Friday 16 April 2021

Linda Acaster – an award-winning novelist who pushes the boundaries of genre

With a writing career spanning several decades, Linda Acaster was originally known for her short fiction in magazines in the UK and Scandinavia. Her journey as a published novelist began in earnest when she won the Netta Muskett (currently known as the Joan Hessayon) Award for new writers in the 1980s. The award itself was specifically for a work of romantic fiction, but Linda’s winner, Hostage of the Heart, was already reaching beyond the standard boundaries of light romance.

A well-researched novel set in mediaeval times, the romance in the story was set against the context of the fight for the English crown in 1066, showing that such battles then, as now, were not fought solely on the battlefield.

A lifelong interest in history and in particular the native peoples of North America led to Linda’s second novel, later reissued as Beneath the Shining Mountains.

The novel gained plaudits for its authenticity, for showing its characters in their own right and not through the lens of European invaders. Some years later Linda again turned her hand to the North America of a century and a half ago, and wrote Dead Men’s Fingers, a Western, under the pseudonym of Tyler Brentmore.

Linda does not only write fiction, but has turned her research skills to matters closer to home. When diagnosed with hypothyroidism, her initial investigations showed this to be an area where knowledge was patchy although much valuable research had been done. Recognising it would be impossible for any generalist to keep up to date on every condition they saw, she looked for herself, reading academic medical papers and joining specialist groups. Her work not only led to a significant improvement in her own condition, it prompted her to share her journey in a series of blogs called When your health turns on you.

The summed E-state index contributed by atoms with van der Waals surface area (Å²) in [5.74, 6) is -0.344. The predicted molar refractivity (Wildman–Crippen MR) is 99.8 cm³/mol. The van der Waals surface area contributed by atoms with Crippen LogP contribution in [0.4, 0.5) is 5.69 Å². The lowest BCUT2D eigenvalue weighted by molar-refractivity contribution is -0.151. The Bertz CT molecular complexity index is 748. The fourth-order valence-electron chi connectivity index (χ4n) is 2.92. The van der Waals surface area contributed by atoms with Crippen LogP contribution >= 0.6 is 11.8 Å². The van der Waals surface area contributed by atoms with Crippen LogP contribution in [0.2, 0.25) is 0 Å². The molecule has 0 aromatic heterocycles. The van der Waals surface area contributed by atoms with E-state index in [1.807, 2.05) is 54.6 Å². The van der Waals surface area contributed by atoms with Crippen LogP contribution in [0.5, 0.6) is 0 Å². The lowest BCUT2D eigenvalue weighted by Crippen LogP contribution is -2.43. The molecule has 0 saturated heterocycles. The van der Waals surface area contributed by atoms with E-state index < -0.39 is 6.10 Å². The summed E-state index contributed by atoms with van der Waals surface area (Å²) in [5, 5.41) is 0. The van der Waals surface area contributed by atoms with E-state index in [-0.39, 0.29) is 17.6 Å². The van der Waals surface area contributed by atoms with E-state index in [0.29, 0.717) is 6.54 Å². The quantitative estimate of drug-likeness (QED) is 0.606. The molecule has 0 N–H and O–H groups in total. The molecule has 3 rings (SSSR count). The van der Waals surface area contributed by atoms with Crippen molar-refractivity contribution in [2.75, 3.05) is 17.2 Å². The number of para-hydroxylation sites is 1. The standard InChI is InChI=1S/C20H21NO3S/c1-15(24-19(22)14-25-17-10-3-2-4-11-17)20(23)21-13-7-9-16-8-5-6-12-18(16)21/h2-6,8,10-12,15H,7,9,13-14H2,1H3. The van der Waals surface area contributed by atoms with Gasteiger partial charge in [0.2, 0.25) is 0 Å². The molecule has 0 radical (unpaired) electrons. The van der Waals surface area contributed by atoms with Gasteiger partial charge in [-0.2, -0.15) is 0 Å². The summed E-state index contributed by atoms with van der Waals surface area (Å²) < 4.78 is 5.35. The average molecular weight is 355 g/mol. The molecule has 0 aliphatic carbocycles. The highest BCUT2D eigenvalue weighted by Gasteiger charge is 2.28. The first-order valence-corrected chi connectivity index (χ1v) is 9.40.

For Linda, research takes many forms, from quietly adding to her non-fiction collection to what she refers to as footfall – visiting museums or squelching across a rain-sodden moor in search of the line of a Roman road and its adjacent ancient spring. She notes that the internet has helped enormously in viewing collections beyond British shores, and during the Covid-19 pandemic she took advantage of freely available online lectures, watching whatever piqued her interest, whether a talk on medieval hygiene or an archaeological dig of an Anglo-Saxon cemetery below the ramparts of Bamburgh Castle.

Linda’s Torc of Moonlight trilogy developed from her writing Weekend Walks for the Yorkshire Post. Linda wrote pieces highlighting the history in the landscape; and found that aspects of springs or water courses kept repeating, no matter what area she was exploring. This prompted her to research water lore. The trilogy is set in and around the three university cities of Hull, York and Durham following the contemporary stories of students Nick and Alice, set against the layers of history that lie just beneath their feet.

Using the starting point that no human civilisation can exist without water, Linda researched the myriad belief systems that have grown up around ancient springs and water courses. She says, ‘While reading a piece on ancient water lore my experiences walking the landscape jumped into sharp relief.’